The Basics of Bowl Design
There is nothing quite like transforming a discarded log into a work of art. Approaching the lathe with a design in mind is an important step in the bowl turning process.
An article entitled Basic Bowl Design by Scottish turner Peter Smith shared some interesting pointers on how to design an aesthetically pleasing bowl.
Smith begins by describing two key features of every bowl: lift and heft.
- Lift is the visual shape of the bowl and how it rises from its supporting surface. It is comprised of the curvatures of the bowl, the foot, and the rim and the width versus height ratio.
- Heft is the feel of the bowl. It is comprised of the thinness and distribution of weight between the walls and the foot.
Regardless of the design you choose, Smith points out that the wall of the bowl should be curved without any flat areas. Holding up a ruler to the profile of the bowl will quickly tell you if your bowl has any flat areas. The ruler should only touch the bowl at one very small point.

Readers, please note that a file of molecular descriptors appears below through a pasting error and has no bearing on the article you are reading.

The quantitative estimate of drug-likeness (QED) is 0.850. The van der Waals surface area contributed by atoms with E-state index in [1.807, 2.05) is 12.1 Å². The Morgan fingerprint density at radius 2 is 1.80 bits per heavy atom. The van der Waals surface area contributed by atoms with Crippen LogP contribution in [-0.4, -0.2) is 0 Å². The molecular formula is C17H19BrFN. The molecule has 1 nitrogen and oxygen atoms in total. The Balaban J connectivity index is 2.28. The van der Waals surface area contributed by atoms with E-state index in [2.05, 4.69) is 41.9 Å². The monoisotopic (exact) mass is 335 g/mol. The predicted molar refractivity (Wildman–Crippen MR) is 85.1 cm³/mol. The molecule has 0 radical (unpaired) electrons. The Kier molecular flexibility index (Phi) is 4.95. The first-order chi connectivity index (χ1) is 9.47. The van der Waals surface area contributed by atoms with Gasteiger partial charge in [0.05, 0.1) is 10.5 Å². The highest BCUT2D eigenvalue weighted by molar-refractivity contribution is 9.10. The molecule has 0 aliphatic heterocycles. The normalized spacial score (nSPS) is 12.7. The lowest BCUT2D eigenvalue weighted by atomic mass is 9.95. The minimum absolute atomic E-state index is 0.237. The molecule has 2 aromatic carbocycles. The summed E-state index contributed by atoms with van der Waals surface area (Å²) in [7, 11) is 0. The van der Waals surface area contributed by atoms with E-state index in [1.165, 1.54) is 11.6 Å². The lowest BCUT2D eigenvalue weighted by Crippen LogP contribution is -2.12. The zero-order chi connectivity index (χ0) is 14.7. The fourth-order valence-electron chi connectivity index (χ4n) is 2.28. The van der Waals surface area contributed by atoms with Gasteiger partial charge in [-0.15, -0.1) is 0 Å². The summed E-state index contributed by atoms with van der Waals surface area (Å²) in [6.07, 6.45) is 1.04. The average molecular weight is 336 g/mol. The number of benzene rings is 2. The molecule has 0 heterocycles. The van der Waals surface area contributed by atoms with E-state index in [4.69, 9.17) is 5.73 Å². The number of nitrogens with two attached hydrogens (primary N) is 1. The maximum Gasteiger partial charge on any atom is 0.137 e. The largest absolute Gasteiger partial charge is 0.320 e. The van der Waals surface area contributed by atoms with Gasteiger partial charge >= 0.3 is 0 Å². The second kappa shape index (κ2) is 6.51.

As far as the foot of your bowl goes, Smith warns that there is no perfect formula. Too small, and the utility of the piece is compromised, too large and the bowl appears clunky. However, a foot about a 1/4 the diameter of the bowl is a good starting point.
Cutting a few bowls in half is a great way to get a sense of how your bowl turning can be improved and will give you a different perspective on the shape and design of bowls.
Overall, when it comes to bowl turning practice is key. Not every piece will feel or look just right, but every bowl is a step in the right direction. So go ahead, grab that log and start turning!